Psychology of Programming centers around the question what happens in your brain when you program. What makes a piece of code hard to understand, and why are some languages easier to learn than other languages? What even is a programming languages and how to design a programming language so that it is easier to use?
This course explains the basics of psychology knowledge needed to reason about programming language design and the basics of associated research methods.
The course has weekly (ungraded) homework assignments and is closed with a written exam.
Check out the teaser for Psychology of Programming.
Examining a broad range of different programming languages and their components;
Understanding the role that different parts of your brain play when reading and writing code;
Understanding the role programming languages play in thinking about programming;
Being able to apply a broad range of research methods to examine the design of programming languages.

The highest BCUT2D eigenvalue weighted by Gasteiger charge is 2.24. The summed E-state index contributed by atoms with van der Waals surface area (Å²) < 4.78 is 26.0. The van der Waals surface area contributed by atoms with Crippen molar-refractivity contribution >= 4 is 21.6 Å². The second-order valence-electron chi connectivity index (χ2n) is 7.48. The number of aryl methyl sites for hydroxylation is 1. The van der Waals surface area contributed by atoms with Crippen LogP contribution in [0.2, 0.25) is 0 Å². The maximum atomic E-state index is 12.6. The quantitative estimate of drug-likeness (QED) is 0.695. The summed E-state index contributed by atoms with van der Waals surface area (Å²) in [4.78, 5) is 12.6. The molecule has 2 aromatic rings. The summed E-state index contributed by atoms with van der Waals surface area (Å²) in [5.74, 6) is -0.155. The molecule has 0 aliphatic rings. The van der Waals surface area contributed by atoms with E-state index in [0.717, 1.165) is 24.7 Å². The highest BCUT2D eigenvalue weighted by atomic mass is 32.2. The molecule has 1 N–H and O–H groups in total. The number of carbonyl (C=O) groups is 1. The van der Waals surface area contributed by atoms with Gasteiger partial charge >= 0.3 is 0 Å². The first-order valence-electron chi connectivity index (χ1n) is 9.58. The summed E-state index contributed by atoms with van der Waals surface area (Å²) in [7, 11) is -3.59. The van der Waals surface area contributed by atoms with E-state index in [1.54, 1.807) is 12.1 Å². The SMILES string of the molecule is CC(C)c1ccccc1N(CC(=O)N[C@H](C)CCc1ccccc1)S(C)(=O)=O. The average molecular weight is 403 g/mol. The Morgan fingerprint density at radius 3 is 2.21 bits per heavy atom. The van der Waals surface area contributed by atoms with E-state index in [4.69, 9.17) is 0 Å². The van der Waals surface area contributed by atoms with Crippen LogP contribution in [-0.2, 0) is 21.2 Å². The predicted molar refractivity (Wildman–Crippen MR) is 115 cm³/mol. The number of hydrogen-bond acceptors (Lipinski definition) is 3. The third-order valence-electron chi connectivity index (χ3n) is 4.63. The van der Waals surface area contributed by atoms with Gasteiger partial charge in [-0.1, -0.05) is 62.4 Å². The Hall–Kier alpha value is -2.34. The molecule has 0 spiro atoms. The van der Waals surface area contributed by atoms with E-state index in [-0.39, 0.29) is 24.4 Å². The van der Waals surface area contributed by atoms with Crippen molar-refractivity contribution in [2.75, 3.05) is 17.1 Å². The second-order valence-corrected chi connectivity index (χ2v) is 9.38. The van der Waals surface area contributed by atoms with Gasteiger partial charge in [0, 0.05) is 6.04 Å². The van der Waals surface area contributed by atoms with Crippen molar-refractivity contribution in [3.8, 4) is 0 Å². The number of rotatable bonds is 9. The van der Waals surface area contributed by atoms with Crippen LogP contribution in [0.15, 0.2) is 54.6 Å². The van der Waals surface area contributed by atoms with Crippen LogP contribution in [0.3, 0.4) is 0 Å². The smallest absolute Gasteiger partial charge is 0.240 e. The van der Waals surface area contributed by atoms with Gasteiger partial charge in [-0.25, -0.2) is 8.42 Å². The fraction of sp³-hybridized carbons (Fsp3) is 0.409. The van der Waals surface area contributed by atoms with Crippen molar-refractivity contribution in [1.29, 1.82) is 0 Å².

The most recent timetable can be found on the students' website.
Mode of instruction
Lectures, homework exercises and an exam.
Hours of study: 168 hrs. (= 6 EC)
Lectures: 30 hrs.
Lecture preparation/weekly homework: 108 hrs.
Exam preparation: 30 hrs.
Final grade is determined by a written exam.
The teacher will inform the students how the inspection of and follow-up discussion of the exams will take place.
You have to sign up for courses and exams (including retakes) in uSis. Check this link for information about how to register for courses.
Due to limited capacity, external students can only register after consultation with the programme coordinator/study advisor (mailto:firstname.lastname@example.org).